Canadian temperature trends from 1948 to 2012 have shown anincrease in all areas of the country with the most pronounced increases seen inthe northwest of the country – Annex 1 (Canada, 2015). This has resulted in more less arctic sea ice, heat waves, fewercold spells, and more precipitation in large parts of the country – Annex 1 (Canada, 2015). There are numerous downstream effects of these climate changes onecosystems, natural resources, water, food production, built environments, and humanhealth some of which are outlined below. The impacts ofclimate change on Canadian ecosystems are diverse. Changes in climate patterns areadded to the already existing stressors of environmental pollution and fragmentationof the natural landscape (Warren & Lemmen, 2014). These factors threaten biodiversity within Canadian ecosystemswith the concern that species may be unable to adapt to such accelerated environmentalchanges (Warren & Lemmen, 2014).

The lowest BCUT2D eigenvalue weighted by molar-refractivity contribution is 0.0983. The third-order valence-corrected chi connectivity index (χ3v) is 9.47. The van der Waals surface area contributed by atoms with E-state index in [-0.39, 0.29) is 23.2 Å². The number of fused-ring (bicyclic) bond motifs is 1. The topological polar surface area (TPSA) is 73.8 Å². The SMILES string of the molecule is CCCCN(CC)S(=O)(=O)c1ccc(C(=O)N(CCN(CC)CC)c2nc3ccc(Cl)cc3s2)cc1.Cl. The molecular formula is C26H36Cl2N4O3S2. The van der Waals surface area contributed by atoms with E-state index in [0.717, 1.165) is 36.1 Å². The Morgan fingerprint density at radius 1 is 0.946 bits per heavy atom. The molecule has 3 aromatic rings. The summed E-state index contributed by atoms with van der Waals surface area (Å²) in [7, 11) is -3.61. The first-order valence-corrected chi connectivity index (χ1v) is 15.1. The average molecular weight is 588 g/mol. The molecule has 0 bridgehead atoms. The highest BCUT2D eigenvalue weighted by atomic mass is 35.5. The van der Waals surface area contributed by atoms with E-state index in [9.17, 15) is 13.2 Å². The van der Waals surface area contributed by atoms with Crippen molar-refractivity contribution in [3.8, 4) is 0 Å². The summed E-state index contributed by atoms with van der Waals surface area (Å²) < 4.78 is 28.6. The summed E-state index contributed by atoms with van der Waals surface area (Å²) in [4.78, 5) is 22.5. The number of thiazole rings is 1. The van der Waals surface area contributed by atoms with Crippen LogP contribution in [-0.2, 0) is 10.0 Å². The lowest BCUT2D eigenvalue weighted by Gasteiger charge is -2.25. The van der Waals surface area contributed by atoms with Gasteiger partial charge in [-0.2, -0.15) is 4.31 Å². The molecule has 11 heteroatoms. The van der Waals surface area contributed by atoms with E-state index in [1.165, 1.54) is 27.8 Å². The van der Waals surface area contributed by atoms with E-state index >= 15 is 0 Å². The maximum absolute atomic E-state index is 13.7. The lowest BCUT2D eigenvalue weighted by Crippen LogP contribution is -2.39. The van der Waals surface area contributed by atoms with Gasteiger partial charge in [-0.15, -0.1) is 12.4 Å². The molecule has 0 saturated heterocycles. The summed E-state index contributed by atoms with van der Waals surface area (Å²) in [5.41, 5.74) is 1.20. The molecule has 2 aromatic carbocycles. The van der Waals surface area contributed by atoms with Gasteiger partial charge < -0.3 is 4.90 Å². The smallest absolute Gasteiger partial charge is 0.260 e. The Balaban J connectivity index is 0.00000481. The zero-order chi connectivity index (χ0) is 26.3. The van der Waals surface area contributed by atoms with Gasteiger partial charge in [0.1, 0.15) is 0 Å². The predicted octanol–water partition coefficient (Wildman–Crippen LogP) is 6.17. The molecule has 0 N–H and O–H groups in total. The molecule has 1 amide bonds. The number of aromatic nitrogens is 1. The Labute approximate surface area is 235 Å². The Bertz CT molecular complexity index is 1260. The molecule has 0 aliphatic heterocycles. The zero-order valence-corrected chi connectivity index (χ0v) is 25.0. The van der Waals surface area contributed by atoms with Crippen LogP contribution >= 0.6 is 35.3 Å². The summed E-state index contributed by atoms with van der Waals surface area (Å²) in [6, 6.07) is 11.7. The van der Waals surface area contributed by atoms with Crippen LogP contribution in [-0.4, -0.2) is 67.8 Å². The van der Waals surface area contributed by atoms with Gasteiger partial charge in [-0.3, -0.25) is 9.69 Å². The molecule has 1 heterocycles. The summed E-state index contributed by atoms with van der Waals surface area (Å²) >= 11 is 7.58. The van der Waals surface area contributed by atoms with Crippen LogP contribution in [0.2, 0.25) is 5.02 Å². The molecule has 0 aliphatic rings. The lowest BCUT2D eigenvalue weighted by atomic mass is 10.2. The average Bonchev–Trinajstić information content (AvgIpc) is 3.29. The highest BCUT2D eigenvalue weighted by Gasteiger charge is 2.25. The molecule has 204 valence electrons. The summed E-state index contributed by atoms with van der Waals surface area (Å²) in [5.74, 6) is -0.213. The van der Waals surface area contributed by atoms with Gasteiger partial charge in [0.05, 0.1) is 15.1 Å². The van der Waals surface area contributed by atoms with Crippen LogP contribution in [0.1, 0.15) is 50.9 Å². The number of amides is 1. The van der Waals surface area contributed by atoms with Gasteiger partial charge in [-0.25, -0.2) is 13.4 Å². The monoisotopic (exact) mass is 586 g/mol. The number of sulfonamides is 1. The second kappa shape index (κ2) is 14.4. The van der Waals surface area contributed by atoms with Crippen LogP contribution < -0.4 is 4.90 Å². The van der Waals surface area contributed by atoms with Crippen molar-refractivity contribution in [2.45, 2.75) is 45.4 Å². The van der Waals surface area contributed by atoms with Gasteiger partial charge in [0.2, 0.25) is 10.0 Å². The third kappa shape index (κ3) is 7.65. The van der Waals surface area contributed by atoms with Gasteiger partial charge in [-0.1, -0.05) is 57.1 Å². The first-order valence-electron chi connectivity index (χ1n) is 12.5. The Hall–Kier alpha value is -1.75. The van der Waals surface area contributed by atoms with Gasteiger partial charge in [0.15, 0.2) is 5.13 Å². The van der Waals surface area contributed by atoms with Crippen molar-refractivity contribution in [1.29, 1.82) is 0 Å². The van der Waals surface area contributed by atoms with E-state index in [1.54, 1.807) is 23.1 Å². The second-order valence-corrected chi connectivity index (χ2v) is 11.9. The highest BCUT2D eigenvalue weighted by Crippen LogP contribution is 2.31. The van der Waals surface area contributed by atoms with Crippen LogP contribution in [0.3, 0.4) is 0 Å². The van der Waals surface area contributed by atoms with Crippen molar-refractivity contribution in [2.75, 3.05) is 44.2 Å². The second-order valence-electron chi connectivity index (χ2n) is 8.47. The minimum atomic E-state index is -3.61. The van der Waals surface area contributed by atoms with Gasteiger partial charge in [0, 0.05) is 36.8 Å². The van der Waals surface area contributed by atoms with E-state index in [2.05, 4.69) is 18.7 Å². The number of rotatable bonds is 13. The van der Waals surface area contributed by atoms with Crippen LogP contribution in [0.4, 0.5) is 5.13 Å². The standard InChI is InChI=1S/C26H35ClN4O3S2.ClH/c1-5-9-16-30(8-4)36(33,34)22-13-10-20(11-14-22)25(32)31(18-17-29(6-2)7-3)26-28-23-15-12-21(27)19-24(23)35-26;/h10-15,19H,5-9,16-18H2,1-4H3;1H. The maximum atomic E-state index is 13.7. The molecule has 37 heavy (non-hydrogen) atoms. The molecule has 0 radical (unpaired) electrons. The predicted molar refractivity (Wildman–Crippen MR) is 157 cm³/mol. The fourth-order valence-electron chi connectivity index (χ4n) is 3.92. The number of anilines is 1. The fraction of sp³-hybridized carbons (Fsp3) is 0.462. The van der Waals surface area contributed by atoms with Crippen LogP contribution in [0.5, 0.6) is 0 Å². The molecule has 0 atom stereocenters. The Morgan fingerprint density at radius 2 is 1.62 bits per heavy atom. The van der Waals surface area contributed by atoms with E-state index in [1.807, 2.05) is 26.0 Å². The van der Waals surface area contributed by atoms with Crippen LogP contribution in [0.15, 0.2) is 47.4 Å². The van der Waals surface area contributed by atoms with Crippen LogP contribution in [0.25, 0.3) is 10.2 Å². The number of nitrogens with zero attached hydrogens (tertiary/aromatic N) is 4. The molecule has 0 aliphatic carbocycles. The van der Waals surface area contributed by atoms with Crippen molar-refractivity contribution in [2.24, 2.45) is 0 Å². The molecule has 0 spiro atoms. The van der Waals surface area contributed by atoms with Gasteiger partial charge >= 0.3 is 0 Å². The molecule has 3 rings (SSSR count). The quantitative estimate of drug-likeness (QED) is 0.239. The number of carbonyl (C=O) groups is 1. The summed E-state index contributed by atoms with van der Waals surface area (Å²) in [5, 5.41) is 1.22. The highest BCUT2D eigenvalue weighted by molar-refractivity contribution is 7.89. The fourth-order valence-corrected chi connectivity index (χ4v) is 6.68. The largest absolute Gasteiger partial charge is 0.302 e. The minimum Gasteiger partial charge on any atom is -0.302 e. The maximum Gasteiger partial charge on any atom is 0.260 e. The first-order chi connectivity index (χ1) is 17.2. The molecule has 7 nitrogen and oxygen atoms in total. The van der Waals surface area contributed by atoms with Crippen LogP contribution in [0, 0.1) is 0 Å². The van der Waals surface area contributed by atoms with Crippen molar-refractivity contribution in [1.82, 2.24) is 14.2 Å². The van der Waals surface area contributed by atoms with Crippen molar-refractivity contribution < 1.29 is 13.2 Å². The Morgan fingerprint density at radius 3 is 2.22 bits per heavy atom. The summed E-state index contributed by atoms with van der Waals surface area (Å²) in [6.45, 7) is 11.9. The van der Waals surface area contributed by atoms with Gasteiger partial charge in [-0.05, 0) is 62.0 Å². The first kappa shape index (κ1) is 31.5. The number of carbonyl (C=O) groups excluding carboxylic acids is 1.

For example, Canadian forests in British Columbia have already sufferedfrom the introduction of the mountain pine beetle which was possible due towarming temperatures (Warren & Lemmen, 2014). In Quebec, rising temperatures are predicted to result in anorthward shift of species by about 40 to 70 kilometers per decade withsignificant shifts predicted within northern Boreal forests (Ouranos, 2015). In more northerly environments in Quebec, increasing temperaturesare already affecting caribou and certain fish populations due to habitatchanges and changes in freeze-thaw cycles (Ouranos, 2015).
Increases inprecipitation are observed and also expected in the future in much of Canada alongwith earlier spring melts and river ice break-up (Canada, 2015). The growing season in southern agricultural regions may increase,although the impact of extreme weather events including droughts and theintroduction of novel pests due to warming temperatures may offset some ofthese gains (Warren & Lemmen, 2014). Floods are the most common and the costliest natural disasters observedin Canada with many urban areas located near to fresh water systems and such climatechanges posing a threat to these built environments (Séguin et al.